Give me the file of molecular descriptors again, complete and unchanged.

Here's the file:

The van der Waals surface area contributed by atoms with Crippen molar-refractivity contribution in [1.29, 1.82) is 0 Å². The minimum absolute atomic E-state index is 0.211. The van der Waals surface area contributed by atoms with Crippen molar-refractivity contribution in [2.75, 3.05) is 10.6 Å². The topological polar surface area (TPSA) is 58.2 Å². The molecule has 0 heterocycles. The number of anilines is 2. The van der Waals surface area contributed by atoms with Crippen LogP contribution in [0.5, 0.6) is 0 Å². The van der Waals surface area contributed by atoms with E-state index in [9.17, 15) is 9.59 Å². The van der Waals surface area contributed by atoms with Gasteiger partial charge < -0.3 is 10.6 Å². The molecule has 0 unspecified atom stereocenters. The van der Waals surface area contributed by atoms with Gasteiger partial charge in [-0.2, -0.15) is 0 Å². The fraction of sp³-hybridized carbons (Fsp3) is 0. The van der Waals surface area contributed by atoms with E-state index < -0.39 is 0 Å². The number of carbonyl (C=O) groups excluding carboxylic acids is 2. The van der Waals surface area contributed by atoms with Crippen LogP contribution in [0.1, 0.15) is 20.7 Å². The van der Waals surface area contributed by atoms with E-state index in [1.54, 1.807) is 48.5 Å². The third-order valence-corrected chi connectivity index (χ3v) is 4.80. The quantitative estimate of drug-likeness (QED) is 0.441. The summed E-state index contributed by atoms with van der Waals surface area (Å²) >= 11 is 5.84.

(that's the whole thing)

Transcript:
The van der Waals surface area contributed by atoms with Crippen molar-refractivity contribution in [1.29, 1.82) is 0 Å². The minimum absolute atomic E-state index is 0.211. The van der Waals surface area contributed by atoms with Crippen molar-refractivity contribution in [2.75, 3.05) is 10.6 Å². The topological polar surface area (TPSA) is 58.2 Å². The molecule has 0 heterocycles. The number of anilines is 2. The van der Waals surface area contributed by atoms with Crippen LogP contribution in [0.5, 0.6) is 0 Å². The van der Waals surface area contributed by atoms with E-state index in [9.17, 15) is 9.59 Å². The van der Waals surface area contributed by atoms with Gasteiger partial charge < -0.3 is 10.6 Å². The molecule has 0 unspecified atom stereocenters. The van der Waals surface area contributed by atoms with Gasteiger partial charge in [-0.2, -0.15) is 0 Å². The fraction of sp³-hybridized carbons (Fsp3) is 0. The van der Waals surface area contributed by atoms with E-state index < -0.39 is 0 Å². The number of carbonyl (C=O) groups excluding carboxylic acids is 2. The van der Waals surface area contributed by atoms with Crippen LogP contribution in [0.1, 0.15) is 20.7 Å². The van der Waals surface area contributed by atoms with E-state index in [1.54, 1.807) is 48.5 Å². The third-order valence-corrected chi connectivity index (χ3v) is 4.80. The quantitative estimate of drug-likeness (QED) is 0.441. The summed E-state index contributed by atoms with van der Waals surface area (Å²) >= 11 is 5.84.